Background: Left ventricular outflow tract tachycardia/premature depolarizations (VT/VPDs) arising near the anterior epicardial veins may be difficult to eliminate through the coronary venous system. Objective: To describe the characteristics of an alternative successful ablation strategy targeting the left sinus of Valsalva (LSV) and/or the adjacent left ventricular (LV) endocardium. Methods: Of 276 patients undergoing mapping/ablation for outflow tract VT/VPDs, 16 consecutive patients (8 men; mean age 52 ± 17 years) had an ablation attempt from the LSV and/or the adjacent LV endocardium for VT/VPDs mapped marginally closer to the distal great cardiac vein (GCV) or anterior interventricular vein (AIV). Results: Successful ablation was achieved in 9 of the 16 patients (56%) targeting the LSV (5 patients), adjacent LV endocardium (2 patients), or both (2 patients). The R-wave amplitude ratio in lead III/II and the Q-wave amplitude ratio in aVL/aVR were smaller in the successful group (1.05 ± 0.13 vs 1.34 ± 0.37 and 1.24 ± 0.42 vs 2.15 ± 1.05, respectively; P =.043 for both). The anatomical distance from the earliest GCV/AIV site to the closest point in the LSV region was shorter for the successful group (11.0 ± 6.5 mm vs 20.4 ± 12.1 mm; P =.048). A Q-wave ratio of <1.45 in aVL/aVR and an anatomical distance of <13.5 mm had sensitivity and specificity of 89%, 75% and 78%, 64%, respectively, for the identification of successful ablation. Conclusions: VT/VPDs originating near the GCV/AIV can be ablated from the LSV/adjacent LV endocardium. A Q-wave ratio of <1.45 in aVL/aVR and a close anatomical distance of <13.5 mm help identify appropriate candidates.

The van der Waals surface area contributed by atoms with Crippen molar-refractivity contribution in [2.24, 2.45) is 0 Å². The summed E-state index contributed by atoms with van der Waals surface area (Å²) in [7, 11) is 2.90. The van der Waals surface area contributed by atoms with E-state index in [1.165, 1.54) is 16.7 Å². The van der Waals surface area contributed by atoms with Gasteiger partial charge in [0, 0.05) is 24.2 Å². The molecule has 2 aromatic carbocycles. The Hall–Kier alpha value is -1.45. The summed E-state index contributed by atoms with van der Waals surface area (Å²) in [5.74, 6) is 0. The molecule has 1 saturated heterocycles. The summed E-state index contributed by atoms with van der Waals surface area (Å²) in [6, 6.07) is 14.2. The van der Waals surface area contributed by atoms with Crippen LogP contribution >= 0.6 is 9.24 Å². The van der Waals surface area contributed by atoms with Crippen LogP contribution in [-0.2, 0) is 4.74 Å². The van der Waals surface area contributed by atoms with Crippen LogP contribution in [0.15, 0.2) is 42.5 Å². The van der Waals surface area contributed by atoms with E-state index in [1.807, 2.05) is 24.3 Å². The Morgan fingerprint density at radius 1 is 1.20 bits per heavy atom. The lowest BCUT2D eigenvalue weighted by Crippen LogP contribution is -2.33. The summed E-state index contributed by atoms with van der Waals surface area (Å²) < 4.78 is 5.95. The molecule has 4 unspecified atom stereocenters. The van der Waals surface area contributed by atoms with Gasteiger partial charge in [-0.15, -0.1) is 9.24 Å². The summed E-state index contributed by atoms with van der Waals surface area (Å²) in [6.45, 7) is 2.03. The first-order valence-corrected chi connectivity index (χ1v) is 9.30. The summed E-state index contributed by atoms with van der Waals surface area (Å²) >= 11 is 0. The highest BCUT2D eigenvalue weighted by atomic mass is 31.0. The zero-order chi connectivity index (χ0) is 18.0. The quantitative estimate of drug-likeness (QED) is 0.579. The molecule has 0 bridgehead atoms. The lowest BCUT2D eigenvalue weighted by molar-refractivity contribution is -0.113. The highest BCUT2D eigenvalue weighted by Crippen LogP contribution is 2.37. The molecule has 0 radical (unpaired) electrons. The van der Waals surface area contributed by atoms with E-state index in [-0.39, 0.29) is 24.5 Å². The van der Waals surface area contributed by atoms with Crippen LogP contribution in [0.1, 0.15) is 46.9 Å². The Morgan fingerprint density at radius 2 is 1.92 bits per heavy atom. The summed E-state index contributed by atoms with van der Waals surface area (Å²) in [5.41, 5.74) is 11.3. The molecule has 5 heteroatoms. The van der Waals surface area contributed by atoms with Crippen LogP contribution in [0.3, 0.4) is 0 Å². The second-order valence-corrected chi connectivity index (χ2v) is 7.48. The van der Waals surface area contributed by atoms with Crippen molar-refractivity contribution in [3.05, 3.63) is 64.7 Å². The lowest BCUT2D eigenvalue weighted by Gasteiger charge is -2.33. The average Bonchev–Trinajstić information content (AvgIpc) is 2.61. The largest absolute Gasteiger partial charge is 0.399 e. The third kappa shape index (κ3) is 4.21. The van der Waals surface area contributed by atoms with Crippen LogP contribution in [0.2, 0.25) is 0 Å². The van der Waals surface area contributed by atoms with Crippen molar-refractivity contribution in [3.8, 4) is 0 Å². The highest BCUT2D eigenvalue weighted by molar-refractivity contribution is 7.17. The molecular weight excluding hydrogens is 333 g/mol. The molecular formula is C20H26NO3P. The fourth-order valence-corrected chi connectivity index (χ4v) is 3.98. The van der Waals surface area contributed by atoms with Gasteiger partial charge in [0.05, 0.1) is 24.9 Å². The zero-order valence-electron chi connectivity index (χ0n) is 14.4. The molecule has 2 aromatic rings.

- Coronary venous system
- Left sinus of Valsalva
- Left ventricular outflow tract
- Ventricular tachycardia ablation
ASJC Scopus subject areas
- Cardiology and Cardiovascular Medicine
- Physiology (medical)